Newsletter. Take 3. All I can say is, if you don’t want to hear any more about it, scroll down now. But trying to write about anything else just stinks of elephant. And is completely impossible.

How to write a letter to you on a day like today, in a week like this week? How to walk a careful line of respect for everyone in our community, each opinion, each personal experience, while staying true to my own opinions and experiences? How to speak my truth knowing it will be offensive to some; when my professional mission is to create inclusivity and community and my personal work is to climb out from under the directive to “be quiet” “keep your head down” and “do as you’re told?”

I have spent a lot of time thinking about what this week would have looked like if Dr. Ford were a woman of any color other than white. I have pondered what this week would have looked like if it weren’t Dr. Ford with the important job and intact family, but had been Miss Ford, under-employed and a single mother of two. I have ruminated endlessly about the “respect” shown to her in the form of white male silence, and how perhaps the only way she could have been respected less would be had she been asked, as countless women in her seat have been asked before, “but what were you wearing?” And I keep spinning: how did we get here? How are we still here? How do we get out?

I was triggered by what I heard in the first half of the day on Thursday. Like every woman I know, I’ve been exposed to the despicably acceptable, micro-aggressions inherent in a white-male dominated culture: inappropriate comments, unwelcome touches, crude jokes, and mind-numbing stereotypes. And like far too many women I know, I’m a survivor of domestic violence and sexual assault, the scars from which will be etched in my bones until they dissolve into the earth.

I was triggered by what I heard in the second half of the day on Thursday. I was raised in a culture (family and country) that overtly values men over women. The words and opinions of men over women as more important, more trustworthy, of more consequence. The work of men over women as more valuable. The reputations of men over women as more highly esteemed. I learned early that “fair and equal” is nothing but a nice idea. And all of this is happening during a period of time when I am working my way through white privilege and white supremacy, and trying to get my head around the truth that it’s this and so much more for women of color. My brain is exploding.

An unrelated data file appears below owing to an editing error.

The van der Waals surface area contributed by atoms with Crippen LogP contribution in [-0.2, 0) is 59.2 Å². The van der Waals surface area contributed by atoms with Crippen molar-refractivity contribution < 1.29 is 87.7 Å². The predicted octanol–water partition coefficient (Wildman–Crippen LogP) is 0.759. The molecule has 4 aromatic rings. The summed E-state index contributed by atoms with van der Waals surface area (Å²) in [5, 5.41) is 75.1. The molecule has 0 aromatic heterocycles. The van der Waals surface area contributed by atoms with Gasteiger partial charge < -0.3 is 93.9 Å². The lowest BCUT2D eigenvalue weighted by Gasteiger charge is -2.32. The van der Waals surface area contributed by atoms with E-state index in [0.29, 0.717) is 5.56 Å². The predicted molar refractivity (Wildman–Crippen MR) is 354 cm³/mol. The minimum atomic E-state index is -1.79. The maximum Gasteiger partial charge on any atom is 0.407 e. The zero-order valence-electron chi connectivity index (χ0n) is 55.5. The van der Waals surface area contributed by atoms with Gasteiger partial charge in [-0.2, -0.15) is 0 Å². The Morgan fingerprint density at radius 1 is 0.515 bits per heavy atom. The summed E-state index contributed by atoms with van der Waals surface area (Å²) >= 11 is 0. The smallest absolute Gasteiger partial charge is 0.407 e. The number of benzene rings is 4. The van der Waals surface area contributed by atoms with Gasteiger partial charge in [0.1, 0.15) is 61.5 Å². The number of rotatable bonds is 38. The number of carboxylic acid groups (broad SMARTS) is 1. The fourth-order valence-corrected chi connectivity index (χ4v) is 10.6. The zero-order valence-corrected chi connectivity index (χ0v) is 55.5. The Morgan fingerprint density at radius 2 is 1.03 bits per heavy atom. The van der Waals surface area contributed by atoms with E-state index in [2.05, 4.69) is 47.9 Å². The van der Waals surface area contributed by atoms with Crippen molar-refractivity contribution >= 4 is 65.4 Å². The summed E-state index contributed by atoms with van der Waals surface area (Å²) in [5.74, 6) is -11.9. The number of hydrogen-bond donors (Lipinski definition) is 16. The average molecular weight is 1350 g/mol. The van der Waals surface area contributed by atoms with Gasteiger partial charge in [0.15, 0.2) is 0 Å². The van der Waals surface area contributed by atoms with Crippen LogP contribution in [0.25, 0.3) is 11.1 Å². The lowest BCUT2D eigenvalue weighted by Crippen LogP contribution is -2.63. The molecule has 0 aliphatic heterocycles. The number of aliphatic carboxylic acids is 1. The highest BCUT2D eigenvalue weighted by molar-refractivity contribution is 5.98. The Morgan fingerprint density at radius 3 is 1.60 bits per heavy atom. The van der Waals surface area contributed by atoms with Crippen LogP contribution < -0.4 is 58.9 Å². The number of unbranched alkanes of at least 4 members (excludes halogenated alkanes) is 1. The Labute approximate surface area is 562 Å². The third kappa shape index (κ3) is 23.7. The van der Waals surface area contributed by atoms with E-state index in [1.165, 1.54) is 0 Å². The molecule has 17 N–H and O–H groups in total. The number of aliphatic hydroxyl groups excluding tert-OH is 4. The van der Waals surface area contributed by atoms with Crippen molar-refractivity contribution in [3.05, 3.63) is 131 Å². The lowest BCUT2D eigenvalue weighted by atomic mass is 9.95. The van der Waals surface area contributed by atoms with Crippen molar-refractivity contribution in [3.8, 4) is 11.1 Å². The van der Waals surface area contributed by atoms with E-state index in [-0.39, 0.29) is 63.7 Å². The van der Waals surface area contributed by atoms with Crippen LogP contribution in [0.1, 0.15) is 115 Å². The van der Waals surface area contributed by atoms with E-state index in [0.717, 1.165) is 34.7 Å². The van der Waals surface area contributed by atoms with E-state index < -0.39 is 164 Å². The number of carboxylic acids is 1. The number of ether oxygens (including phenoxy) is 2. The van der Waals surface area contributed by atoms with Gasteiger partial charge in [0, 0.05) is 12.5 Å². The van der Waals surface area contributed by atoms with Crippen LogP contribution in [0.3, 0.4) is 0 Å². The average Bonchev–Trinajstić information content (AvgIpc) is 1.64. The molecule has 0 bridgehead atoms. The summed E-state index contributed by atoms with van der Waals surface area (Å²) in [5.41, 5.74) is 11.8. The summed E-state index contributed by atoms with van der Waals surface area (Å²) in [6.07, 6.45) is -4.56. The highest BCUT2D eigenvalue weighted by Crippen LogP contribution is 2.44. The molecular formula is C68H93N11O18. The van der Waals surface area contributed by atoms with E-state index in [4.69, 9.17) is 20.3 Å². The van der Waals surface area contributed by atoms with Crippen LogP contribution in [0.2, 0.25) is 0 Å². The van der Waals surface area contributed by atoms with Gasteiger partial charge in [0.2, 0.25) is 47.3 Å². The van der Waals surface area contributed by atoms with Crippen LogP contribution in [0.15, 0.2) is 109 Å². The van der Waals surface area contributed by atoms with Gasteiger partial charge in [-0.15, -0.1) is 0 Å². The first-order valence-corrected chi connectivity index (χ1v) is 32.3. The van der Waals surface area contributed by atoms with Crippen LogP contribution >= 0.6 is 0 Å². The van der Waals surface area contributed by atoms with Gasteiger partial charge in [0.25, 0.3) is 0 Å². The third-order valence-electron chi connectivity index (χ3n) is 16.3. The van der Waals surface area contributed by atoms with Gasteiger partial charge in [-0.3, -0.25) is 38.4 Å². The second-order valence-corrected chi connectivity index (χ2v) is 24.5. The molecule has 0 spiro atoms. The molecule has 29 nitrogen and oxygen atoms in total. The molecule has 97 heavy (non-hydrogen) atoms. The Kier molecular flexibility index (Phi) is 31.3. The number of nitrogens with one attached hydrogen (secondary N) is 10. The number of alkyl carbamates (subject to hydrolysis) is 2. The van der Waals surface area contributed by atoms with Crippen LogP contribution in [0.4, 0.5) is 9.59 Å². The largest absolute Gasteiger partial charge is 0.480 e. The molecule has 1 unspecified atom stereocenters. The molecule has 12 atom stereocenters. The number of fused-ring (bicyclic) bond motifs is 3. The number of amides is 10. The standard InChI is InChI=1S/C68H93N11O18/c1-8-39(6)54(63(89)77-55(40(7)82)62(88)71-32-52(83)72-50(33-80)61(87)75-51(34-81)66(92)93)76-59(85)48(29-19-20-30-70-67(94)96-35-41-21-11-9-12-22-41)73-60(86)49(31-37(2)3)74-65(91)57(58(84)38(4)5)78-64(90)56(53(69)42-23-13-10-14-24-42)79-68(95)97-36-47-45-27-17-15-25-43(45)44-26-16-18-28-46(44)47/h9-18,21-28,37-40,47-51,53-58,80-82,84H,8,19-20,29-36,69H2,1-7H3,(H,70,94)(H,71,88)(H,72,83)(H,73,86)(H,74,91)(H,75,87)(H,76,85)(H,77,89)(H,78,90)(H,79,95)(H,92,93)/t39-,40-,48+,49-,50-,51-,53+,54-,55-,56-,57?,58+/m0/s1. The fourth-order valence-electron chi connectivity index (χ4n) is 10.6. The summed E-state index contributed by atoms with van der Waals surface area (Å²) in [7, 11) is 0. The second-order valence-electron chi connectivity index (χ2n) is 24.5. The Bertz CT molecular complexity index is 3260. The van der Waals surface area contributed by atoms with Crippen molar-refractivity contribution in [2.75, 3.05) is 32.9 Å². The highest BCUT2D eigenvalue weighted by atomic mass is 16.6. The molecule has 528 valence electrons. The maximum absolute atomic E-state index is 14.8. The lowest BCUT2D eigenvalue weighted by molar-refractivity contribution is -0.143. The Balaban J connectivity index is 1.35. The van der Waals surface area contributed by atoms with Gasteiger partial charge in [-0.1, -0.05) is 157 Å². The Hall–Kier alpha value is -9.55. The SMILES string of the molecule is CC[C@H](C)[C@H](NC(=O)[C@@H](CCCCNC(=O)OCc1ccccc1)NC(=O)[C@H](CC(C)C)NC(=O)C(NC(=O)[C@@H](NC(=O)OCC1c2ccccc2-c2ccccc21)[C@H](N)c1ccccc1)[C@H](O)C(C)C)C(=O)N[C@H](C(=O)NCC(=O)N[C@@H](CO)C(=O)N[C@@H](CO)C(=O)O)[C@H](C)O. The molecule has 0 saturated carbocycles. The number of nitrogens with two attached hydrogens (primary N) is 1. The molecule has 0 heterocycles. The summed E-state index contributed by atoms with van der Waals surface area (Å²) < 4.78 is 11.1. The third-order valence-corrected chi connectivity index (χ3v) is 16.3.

The curtain which was opened after the last presidential election has been further pulled back through this debacle to reveal in full color the state of just where we are in regards to gender inequality. Meanwhile, racial injustices mount even higher backstage. We must find justice for all, and in the process, we need to reclaim civility- if ever we had it.

So, there you have it. Triggered. In all the ways by all the things. Makes it hard to complete a task of any kind in the privacy of my own home, much less write a newsletter to be catapulted out into the ether to thousands of inboxes on Monday morning at 5am. It says something that the only saving grace I’ve found today is a bag of gummy bears I didn’t remember were ferreted away. That, and Padma’s regular, if confused, appearance by my side, her sweet face asking, “you okay, mama?”

While acknowledging this moment of national importance (and profound shame), on a deeper level I know that the divide between the testimonies of Dr. Ford and Mr. Kavanaugh is not the story. It is not the disease, it is a symptom. And like all stories, like all illnesses, there are complexities and variations uniquely experienced and told by each who hears, each who suffers. As I strain (mostly futilely) to shift into non-dual mind, I know it must relate to the erroneous belief to which we cling, and from which we think and act: that we are separate from one another. That we have something to defend. It must correspond directly to the fact that we have lost sight of the truth that we are all victim and perpetrator, accuser and accused, right and wrong. And so the question- the challenge- is how do we return to oneness? How do we get from the brokenness where we stand to wholeness, as individuals and as a collective?

It feels like we are in a nightmarish, irreversible down-spiral. And yet, I know this cannot be true. For as much as darkness descends, the light rises. For all the energies of rage, blame and judgement, there is equal potentiality for hope, inspiration and healing. But we get to choose. And choose we must. How will you use your time, energy, money, words and work today? Will it be to feed the fire of hatred or to create positive change in your mind, in your life, in your world? How can we choose respect and civility even as we search for truth (personal and universal)? Is it possible to bridge more gaps than we burn as we summon the courage the take the actions to which we are called?

We each must decide what effort we will make to return to wholeness, to be truly free. I don’t know exactly how to get there, so I will continue to do what is right in front of me: I will write, speak, listen, read, and I will practice until I do.

Together, we will rise. We must.



October Newsletter